Rethinking & Recreating Your Mornings So You're More FulfilledI was a big fan of Laura Vanderkam’s 2010 book 168 Hours: You Have More Time Than You Think. (Here are her tips and my review of the book.)

Recently, she’s written a short and valuable e-book entitled What The Most Successful People Do Before Breakfast: A Short Guide to Making Over Your Mornings — and Life. In it, Vanderkam explains what’s so special about mornings and lays out five steps to help you reorganize your mornings so you can create rituals that make you happier and more fulfilled.

Vanderkam gleaned these tips from studying how super-successful — and super-busy — people spend their early hours. She also shares examples of these individuals’ morning routines, which include everything from working on their books to exercising to praying to spending time with their kids.

When figuring out the best activities for your a.m., Vanderkam suggests picking meaningful activities — the ones that are important but not urgent (which explains why they get tossed aside). These are the activities that nurture your career, your relationships and yourself.

Here’s a peek at Vanderkam’s clear-cut and totally feasible five steps for making over your mornings.

1. Track your time.

Before you can revise your a.m., it’s important to know how you’re actually spending your mornings and the rest of your day. You can download a spreadsheet to track your days at Vanderkam’s website. It also helps, Vanderkam writes, to question your assumptions. For instance, do you believe that a good mom does everything for her children? Or that a good employee has to work long hours? Or that your house has to be forever dust-free?

2. Picture the perfect morning.

What does a great morning look like for you? For instance, it might be anything from writing in your journal to eating breakfast with your family to going to a yoga class to reading stories to your kids to brainstorming ideas for your new business.

3. Think through the logistics.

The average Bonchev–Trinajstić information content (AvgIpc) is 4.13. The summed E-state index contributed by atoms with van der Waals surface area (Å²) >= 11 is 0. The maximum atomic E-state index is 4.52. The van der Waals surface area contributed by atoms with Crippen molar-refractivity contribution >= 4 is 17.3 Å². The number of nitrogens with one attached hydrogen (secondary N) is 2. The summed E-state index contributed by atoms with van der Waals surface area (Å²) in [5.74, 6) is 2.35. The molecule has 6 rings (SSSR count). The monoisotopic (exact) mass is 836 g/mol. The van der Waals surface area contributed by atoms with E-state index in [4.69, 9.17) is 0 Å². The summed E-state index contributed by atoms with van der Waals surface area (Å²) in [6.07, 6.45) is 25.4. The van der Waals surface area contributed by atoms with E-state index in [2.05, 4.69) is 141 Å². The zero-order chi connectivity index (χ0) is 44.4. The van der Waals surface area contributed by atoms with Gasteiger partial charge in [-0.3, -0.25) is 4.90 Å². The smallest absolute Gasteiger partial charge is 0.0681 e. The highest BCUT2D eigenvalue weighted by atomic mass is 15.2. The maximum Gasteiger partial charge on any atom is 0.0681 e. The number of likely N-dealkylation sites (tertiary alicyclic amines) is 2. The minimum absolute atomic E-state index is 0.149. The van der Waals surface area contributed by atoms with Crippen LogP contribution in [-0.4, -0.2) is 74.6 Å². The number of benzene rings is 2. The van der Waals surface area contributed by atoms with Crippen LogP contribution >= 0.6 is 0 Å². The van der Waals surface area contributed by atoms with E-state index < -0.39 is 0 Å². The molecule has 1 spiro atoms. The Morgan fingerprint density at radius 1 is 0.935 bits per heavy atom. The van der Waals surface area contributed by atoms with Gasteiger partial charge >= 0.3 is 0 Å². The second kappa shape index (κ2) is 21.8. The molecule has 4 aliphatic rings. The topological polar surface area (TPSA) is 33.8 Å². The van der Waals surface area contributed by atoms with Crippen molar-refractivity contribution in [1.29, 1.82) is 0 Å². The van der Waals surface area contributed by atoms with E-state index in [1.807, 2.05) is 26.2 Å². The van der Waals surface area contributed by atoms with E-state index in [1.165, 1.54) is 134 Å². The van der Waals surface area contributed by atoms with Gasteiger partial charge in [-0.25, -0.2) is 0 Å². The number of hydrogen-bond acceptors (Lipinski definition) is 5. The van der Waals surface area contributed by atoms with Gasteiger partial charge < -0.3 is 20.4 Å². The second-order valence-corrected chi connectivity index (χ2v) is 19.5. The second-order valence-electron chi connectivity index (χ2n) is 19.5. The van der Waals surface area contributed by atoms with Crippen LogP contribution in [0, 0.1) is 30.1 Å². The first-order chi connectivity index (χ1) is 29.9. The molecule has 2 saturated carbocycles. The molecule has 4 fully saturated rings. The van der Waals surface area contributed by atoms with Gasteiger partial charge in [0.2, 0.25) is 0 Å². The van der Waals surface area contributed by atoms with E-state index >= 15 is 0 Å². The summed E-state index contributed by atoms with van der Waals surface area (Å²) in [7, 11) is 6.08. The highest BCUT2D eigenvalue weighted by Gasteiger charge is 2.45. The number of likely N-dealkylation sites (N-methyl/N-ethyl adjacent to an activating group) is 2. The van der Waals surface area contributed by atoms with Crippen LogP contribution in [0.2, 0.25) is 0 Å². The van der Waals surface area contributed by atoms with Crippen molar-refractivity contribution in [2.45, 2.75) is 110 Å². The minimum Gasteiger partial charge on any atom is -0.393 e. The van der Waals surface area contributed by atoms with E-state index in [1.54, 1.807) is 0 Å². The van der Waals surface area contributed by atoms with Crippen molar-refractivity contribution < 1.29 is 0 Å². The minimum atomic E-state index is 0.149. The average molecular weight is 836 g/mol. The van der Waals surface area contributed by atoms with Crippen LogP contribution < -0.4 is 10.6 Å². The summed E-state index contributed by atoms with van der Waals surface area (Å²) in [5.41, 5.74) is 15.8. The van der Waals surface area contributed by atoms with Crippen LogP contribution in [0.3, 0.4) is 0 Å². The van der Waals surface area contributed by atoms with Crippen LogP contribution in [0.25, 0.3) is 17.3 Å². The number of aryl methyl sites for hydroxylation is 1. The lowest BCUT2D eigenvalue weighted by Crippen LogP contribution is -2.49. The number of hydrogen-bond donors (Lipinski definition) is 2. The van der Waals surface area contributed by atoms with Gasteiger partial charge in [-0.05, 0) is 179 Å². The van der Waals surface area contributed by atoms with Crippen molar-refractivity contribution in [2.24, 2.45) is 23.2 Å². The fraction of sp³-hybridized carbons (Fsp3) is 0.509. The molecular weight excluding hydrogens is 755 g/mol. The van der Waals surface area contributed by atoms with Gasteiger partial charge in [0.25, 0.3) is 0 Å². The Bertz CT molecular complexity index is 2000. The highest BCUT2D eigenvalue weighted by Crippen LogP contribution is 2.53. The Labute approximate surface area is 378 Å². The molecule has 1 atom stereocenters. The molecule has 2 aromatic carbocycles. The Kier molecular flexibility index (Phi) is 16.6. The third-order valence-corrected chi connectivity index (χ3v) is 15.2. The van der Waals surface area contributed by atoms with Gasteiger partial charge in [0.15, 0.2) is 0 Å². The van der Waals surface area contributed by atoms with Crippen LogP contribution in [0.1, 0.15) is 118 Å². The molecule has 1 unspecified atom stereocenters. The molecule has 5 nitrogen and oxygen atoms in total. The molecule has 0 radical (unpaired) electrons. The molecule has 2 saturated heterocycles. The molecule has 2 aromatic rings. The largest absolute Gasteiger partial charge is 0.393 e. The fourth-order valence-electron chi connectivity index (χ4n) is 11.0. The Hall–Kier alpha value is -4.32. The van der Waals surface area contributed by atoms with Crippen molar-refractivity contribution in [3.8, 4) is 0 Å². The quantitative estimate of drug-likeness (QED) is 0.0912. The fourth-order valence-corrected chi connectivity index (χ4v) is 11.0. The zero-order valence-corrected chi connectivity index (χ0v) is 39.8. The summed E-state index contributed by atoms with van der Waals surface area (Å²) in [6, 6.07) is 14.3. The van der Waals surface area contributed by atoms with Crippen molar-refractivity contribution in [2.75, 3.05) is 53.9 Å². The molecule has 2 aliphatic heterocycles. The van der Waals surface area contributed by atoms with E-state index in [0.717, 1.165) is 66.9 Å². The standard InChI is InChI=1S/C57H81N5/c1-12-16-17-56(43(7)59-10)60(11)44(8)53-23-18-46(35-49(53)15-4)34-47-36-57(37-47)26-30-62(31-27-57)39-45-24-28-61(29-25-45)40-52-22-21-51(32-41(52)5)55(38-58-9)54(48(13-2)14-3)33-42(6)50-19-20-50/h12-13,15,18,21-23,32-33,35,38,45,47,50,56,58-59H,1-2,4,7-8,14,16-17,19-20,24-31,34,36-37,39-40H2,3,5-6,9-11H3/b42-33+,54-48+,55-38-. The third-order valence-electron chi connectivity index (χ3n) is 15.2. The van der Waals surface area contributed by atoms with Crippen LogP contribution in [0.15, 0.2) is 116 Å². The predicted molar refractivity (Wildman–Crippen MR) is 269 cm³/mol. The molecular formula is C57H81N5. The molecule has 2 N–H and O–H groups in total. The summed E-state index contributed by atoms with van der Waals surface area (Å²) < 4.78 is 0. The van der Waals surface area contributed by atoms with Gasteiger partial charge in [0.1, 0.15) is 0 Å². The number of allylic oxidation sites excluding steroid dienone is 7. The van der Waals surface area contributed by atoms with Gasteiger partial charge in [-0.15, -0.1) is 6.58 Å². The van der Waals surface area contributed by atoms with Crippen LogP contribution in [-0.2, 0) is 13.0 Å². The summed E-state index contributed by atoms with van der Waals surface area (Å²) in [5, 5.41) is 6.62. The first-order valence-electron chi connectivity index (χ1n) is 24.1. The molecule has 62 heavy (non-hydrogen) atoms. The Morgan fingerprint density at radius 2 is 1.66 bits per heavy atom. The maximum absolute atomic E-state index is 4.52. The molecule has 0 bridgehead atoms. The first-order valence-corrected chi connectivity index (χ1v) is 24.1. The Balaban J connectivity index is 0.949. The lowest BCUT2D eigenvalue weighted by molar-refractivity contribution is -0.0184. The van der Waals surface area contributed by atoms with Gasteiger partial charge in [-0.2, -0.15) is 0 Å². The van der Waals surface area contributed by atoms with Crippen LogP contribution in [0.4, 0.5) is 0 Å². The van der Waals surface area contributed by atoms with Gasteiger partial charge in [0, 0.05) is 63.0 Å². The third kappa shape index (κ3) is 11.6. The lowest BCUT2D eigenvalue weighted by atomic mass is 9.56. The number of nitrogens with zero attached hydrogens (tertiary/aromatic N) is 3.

Map out exactly what your mornings will look like, how long your meaningful activities will take and what you need to do to make this possible (and easier). Doing so also naturally gives you less time for the activities that don’t matter as much to you. For instance, as Vanderkam writes, if you give yourself 15 minutes for a shower that’s how long you’ll take. 

4. Build the habit.

According to Vanderkam, this is the most important step. To create rituals out of your morning activities, she suggests starting slowly — such as going to bed 15 minutes early and waking up 15 minutes early — and selecting one habit instead of an overhaul.

5. Tune up as necessary.

As our lives change so can our morning rituals. For instance, when she was pregnant, Vanderkam used to run in the mornings. But after her baby was born, she started focusing on having a relaxed and fun breakfast with her family instead.

 

You can learn more about Laura Vanderkam and her work at her website.

 


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    Last reviewed: By John M. Grohol, Psy.D. on 28 Jun 2012
    Published on PsychCentral.com. All rights reserved.

APA Reference
Tartakovsky, M. (2012). Rethinking & Recreating Your Mornings So You’re More Fulfilled. Psych Central. Retrieved on December 28, 2014, from http://psychcentral.com/blog/archives/2012/06/28/rethinking-recreating-your-mornings-so-youre-more-fulfilled/

 

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